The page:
Google profit

Colorado hunting nonprofit offers reward for firing unauthorized trail builders

Words: Tracy Ross
This article was originally published on outdoors online.

In April, Backcountry Hunters and Anglers, a hunting education and advocacy organization, issued a press release offering a $500 reward “for reports or information leading to the conviction of those responsible for the illegal construction of trails on public lands”. In other words, the national nonprofit placed what amounted to a bounty on mountain bikers who built illegal trails.

BHA’s Colorado chapter sent the press release directly to two publications: Boulder’s Daily Camera newspaper and Mountain Ear, which serves Nederland, a city 18 miles from Boulder Canyon. The bounty technically applies statewide to Colorado, but the memo said it was for trail builders in national forests around Boulder and Nederland.
Both cities are hubs for outdoor recreation. The Roosevelt and Arapaho National Forests, which comprise 160,000 acres of public land, offer ample opportunities for hiking, skiing, hunting, and fishing. They are the third most visited forests in the country, with around 7.5 million annual users. The Netherlands, in particular, is popular with mountain bikers: the parking lot of the West Magnolia trail system, an extensive network of singletracks, is full of cars every weekend from late spring to mid-autumn, and the Nearby Front Range trails also see heavy bicycle traffic. .

But around here, like just about anywhere with a mountain biking scene, locals have built secret, illegal trails. These see much less traffic than the sanctioned trails. I spoke to a local resident who builds illegal trails, who wished to remain anonymous for this story. He told me he loves the creativity, the solo time in nature, and the challenge that comes from cutting the clandestine paths.

There’s a long history of building social trails in the Netherlands region, says Josh Harrod, president of the all-volunteer, mountain biking-focused Nederland Area Trails Organization (NATO). “I would say over 90% of the trails we use here started out as social trails – elk and deer crossed, then hikers followed, then cyclists followed suit,” he says. “Social trail building is kind of the fabric of the local trail community. NATO doesn’t sanction it, but I don’t think it will ever stop.

These are the trails that interested BHA. The Press release read: “For years, we have heard from public lands agency staff and our members that illegal trail building is rampant in many areas of the state and is proliferating. Herds of elk and other wildlife suffer. [The $500 reward for turning illegal trailbuilders in] is one small step we can take to try to help moderate and hopefully deter further illegal trail building activities.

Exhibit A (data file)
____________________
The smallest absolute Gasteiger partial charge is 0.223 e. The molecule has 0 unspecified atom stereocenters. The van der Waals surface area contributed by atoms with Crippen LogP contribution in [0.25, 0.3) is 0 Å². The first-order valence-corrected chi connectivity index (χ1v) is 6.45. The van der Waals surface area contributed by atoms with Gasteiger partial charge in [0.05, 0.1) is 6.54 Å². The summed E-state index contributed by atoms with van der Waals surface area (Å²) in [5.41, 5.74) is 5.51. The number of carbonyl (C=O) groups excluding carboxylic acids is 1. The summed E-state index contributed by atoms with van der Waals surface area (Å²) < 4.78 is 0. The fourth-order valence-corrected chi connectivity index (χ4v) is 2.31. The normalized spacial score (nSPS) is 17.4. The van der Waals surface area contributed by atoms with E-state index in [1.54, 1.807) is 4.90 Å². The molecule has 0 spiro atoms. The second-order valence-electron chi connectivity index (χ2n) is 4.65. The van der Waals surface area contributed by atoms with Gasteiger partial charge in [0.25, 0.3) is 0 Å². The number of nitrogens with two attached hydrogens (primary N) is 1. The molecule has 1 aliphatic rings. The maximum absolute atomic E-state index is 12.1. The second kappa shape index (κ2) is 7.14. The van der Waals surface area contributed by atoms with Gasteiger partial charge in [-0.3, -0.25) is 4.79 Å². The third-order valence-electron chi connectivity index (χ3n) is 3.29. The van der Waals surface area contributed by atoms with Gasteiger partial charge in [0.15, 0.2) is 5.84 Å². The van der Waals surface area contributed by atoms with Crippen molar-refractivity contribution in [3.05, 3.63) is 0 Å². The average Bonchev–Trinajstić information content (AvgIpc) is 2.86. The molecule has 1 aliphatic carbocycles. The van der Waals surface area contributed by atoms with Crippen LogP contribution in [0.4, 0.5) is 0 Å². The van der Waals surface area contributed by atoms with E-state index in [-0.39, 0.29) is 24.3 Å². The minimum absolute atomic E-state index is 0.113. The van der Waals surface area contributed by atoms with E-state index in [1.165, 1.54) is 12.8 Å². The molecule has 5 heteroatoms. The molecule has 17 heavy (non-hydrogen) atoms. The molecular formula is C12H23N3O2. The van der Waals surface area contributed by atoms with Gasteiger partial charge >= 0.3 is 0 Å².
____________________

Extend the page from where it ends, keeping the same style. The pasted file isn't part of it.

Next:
Local mountain bikers were angry. “These guys are walking around with guns. When they offer a premium, it’s a bad look,” says the trail builder I spoke with.

Bikers felt the reaction was overdone. The trail builder I spoke to describes his renegade trails as harmless labors of love that only he and a few friends know about – could they really be in the way of wildlife? And why was one group of backcountry users launching what looked like an offensive against another?

The trails in the Netherlands region are, like most trails through the western mountain, more crowded than ever. You could tell that in their press release, BHA quoted a quote from Gary Moore, executive director of the Colorado Mountain Bike Association, saying that biker options are limited in the state. And popular renegade trails are sometimes retroactively sanctioned by the Forest Service, according to several mountain bike groups.

Allowing new trails to be built is a complicated process that can take decades, says Meara McQuain, executive director of the Headwaters Trails Alliance in Grand County, Colorado. If the HTA wants to build a new trail on federal land, it submits its idea to the appropriate land agency. If the agency is interested, it will conduct a public survey to determine engagement. Then the trail goes through a process mandated by national environmental policy law to assess its potential impact, with scientists and researchers – including archaeologists, hydrologists, botanists and wildlife biologists – weighing in. The results of the study are published for public comment, and if anyone protests, the project enters a period of public objection. The federal agency makes changes, if necessary, and the management of the land management agency makes the final decision. All of that can take anywhere from three to 15 years, McQuain says. (The process is different for public and private land.)